ALBUQUERQUE, N.M. Advances in understanding how atomic and molecular systems self-organize into regular structures may give a boost to emerging technologies such as molecular electronics and quantum-dot computers. Recent observational breakthroughs at labs around the world are bringing some new insights into how self-organized systems spontaneously develop.
Researchers at Sandia National Laboratories here have found an important clue to how metal films make a transition from individual droplets to organized film structures that could lead to a lithographically controlled means for creating quantum-dot structures.
Meanwhile, a team of researchers from the University of California at Santa Barbara, Tulane University (New Orleans) and Texas A&M University (College Station, Texas) have found a means of creating defect-free, self-organized structures using the Langmuir-Blodgett technique, one of the oldest means for creating self-organized molecular structures.
And, physicists at the Fritz-Haber-Institut (Berlin) have hit on a new observational technique that can view surface catalytic reactions at both the atomic and the micron scale two vastly different length scales. Their work has revealed that self-organized systems are much more complex than previously thought.
One way of finding a replacement for semiconductor processes based on photolithography, which are not far from their physical limits, would be to enlist the parallel, self-organizing capabilities of chemical reactions. That is the thrust of the Sandia work. The lab's results suggest that it might be possible to "pre-format" wafers with nanometer-scale patterns that enhance specific patterns, creating an enabling technology for quantum-dot computers.
The small-scale patterning technique could also be applied to various microelectromechanical systems (MEMS) such as on-chip optics using photonic lattices. The newly observed processes could also lead to methods of building circuits with the atomic precision only achievable with the one-by-one atomic probe techniques used currently.
"There was some serendipity in making this discovery, [because] we were actually trying to understand the wetting and spreading properties of lead on copper for soldering and brazing applications," said Sandia physicist Norm Bartelt. "Our original goal was to get a more microscopic view of what is going on during wetting and spreading of solder, but this just jumped out at us." Also on the project were Sandia researchers Richard Plass and Sandia project leader Gary Kellogg.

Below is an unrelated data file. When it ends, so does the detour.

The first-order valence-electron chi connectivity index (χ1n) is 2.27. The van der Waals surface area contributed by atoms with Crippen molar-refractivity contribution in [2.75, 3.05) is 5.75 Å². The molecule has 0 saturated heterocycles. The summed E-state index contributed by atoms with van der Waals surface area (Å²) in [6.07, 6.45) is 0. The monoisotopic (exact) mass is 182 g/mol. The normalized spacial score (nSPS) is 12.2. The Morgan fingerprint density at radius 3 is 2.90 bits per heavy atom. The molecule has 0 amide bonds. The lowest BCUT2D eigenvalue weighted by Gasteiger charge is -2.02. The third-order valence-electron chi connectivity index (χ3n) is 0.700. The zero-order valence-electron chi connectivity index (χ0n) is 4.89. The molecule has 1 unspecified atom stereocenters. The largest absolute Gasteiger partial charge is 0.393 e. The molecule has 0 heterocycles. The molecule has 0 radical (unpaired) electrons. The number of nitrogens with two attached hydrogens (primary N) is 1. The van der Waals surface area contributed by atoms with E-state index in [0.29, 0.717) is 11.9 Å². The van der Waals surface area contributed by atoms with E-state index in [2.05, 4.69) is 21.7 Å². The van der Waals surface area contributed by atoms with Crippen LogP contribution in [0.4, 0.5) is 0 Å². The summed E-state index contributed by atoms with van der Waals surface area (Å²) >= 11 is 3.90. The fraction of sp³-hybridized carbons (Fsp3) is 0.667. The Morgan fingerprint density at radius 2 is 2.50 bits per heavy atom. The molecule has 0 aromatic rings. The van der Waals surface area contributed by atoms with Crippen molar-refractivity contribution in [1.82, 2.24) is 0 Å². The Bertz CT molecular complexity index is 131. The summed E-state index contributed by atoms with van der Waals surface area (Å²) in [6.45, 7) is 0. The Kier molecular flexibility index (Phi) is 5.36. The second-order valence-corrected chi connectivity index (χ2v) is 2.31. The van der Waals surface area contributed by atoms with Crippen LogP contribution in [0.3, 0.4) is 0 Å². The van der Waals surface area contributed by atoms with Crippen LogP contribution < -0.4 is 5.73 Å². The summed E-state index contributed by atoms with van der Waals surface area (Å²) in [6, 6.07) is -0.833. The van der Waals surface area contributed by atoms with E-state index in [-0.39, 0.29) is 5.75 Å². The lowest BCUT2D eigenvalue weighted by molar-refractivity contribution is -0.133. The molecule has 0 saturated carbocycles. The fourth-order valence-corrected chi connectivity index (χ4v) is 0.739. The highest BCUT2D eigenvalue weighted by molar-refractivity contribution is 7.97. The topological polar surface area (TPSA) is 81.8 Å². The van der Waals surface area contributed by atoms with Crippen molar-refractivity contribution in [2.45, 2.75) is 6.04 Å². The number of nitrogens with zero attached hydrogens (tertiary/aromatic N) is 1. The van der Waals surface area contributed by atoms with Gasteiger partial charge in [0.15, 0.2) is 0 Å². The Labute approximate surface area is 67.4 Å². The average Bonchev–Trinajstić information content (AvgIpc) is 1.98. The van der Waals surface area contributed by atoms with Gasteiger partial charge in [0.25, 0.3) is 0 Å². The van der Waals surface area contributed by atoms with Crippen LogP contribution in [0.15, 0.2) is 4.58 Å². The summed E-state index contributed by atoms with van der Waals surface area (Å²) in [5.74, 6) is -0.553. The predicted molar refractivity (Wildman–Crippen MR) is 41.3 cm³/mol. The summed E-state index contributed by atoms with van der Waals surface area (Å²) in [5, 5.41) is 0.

What the Sandia researchers demonstrated for the first time was that current theories regarding the atomic-scale stages materials go through whether for soldering or fabricating wafers are reproducible and highly predictable.
In a nutshell, when a new material is deposited on a substrate to form a new layer, it can be made to undergo three intermediary stages, each of which harbors useful nanostructures, were the process to be interrupted. In particular, the first stage is "droplets," the second stage is "stripes" and the third is inverse droplets or "pits."
"We were able to observe the self-assembly and compare how closely it follows the predicted evolution of patterns that begins with droplets that is a hexagonal arrangement of circular islands into a striped pattern, and then finally into an inverse droplet pattern which is again a hexagonal arrangement of circular islands, but the materials are reversed," said Bartelt.
The group's observations, made with a low-energy electron microscope, were of the deposition of lead onto a copper substrate. They recorded real-time images using a low-energy electron microscope, enabling them to see exactly how the nanostructures are self-assembling and how they transform as a function of temperature and the amount of added material. The group is actively profiling the key interatomic force parameters involved in the process in the hopes of extending current theory.